“Butch looks up at the press box, and you should have seen his face. We just all cracked up. I’ll never forget it. He [Lilac] wasn’t too happy about it at the time, but later on he laughed about it.”

— — —

On the field, Phillips has always competed hard when playing Saratoga Central Catholic in a rivalry series that’s spanned several decades. Saints coach Phonsey Lambert recalled the day the Fort Plain mentor played friend instead of foe and offered a Saint a helping hand. 

That Saint was Lambert’s veteran assistant, Dale Long Jr., whose dad homered in eight straight games to set a Major League Baseball record that was tied years later by Don Mattingly.

“Dale has a ball signed by his dad and Don Mattingly, and Mattingly‘s name is rubbed off pretty good, “ Lambert began. “So about 10 or 12 years ago, we’re at a clinic and Don Matttingly was talking about hitting. When he’s done, Dale was hoping to get it signed, but they ushered him out pretty quick. 

“Craig jumps on the stage and starts yelling, ‘Don, Don, it’s Dale Long’s son, Dale Jr.’ Mattingly is halfway out the door when he comes back and goes to Dale, ‘Your father was one great guy,’ and signs the ball. That was unbelievable.”

— — —

Pat Hanifin’s relationship with Phillips goes back to when Hanifin was in first grade and Phillips — a first-year teacher at the time — was his physical education teacher. Since that time, Hanifin has served as a bat boy, played on Fort Plain’s 1987 Section II championship team, coached with and against Phillips-led teams, umpired games coached by Phillips and had both of his sons play for Phillips.

Hanifin recalled a younger Phillips’ infectious, often rambunctious attitude.

“When I played for him in ’87, he was still in his 30s. Imagine a youthful Craig Phillips,” Hanifin said.

“A bunch of us baseball players worked at the Palatine McDonald’s. It was a snowstorm, so there was no business this one morning. There’s nobody there. All of a sudden this brown station wagon shows up, and it’s Craig going through the drive-thru with his kids, who were really young.

“Rich Bower gets the idea of going out the back door of McDonald’s and sort of lobs a snowball at his car. You know Coach — we’re talking a 30-year-old Coach, who’s very playful — going, ‘OK, we’re going to have a snowball fight? Let’s go.’ Somehow, he lures Bower over to the car, and he just jumps out and he does his best [pro wrestler] impression. He just suplexed Bower into a snowbank. I can still picture that today.”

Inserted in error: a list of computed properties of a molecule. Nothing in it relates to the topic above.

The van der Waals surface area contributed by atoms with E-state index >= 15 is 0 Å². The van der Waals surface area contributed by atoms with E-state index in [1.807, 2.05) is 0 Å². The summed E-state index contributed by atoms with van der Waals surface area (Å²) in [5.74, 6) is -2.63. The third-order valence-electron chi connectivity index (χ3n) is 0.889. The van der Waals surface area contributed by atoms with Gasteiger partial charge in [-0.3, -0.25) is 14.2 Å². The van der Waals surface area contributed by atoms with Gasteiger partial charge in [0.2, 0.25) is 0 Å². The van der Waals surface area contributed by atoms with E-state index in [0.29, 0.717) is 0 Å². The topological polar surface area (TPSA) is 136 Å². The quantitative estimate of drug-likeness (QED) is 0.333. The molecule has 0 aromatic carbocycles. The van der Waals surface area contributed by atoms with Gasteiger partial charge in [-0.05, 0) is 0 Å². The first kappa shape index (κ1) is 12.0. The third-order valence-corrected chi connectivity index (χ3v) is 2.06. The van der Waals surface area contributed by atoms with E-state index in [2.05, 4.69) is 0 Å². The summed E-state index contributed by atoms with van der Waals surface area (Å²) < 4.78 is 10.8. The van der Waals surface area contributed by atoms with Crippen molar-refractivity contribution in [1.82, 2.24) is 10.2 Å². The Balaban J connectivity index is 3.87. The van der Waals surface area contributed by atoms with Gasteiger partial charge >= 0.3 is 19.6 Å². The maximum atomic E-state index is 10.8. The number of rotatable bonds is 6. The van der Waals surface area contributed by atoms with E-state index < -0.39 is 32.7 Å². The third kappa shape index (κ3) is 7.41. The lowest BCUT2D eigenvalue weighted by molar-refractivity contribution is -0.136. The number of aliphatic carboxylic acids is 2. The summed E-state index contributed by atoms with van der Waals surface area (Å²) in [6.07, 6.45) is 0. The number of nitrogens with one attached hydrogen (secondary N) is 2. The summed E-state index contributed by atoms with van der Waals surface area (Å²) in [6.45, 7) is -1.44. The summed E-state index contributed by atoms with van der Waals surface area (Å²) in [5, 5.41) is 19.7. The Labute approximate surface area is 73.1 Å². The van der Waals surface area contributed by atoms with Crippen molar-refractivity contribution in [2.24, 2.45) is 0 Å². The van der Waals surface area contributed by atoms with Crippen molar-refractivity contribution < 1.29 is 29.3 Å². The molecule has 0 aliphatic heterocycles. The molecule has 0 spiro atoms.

— — —

Dale Smith was an outsider when he came to the Fort Plain program as a junior varsity coach, but over 16 years on the staff he became Phillips’ right-hand man, serving as both pitching coach and third-base coach.

In 2008, Fort Plain traveled to the ESPN Wide World of Sports complex at Walt Disney World for a series of scrimmages. Smith recalled Phillips’ craftiness, as the coach tried to run out the clock for the two-hour, 45-minute limit in a meeting with a large-school team from Rochester whose coaches had rankled Phillips’ nerves early in the day.

“We’re at about two hours and 35 minutes, and we’re up by two runs on them with Adam Cutspec pitching,” Smith said. “Coach decides to come up with a scheme. He says, ‘Have Adam throw over a few times.’ Well, a few turned into 12 consecutive times over to first base. By the time we got out of that inning, it was two hours and 46 minutes, something like that.

“We thought the game was over . . . but the umpire looks at Coach and says, ‘There’s no game after you. Why don’t you just finish the game?’ . . . It ended up working in our favor because whenever they got a guy on, he hardly got any lead at all because they thought we were going to throw over.”

— — —

The president of the Schenectady Baseball Umpires Organization, Jimmy Dalton has seen plenty of Phillips’ gamesmanship firsthand since first umpiring a Fort Plain game in 1997, and knows the veteran coach has a penchant to “test” umpires.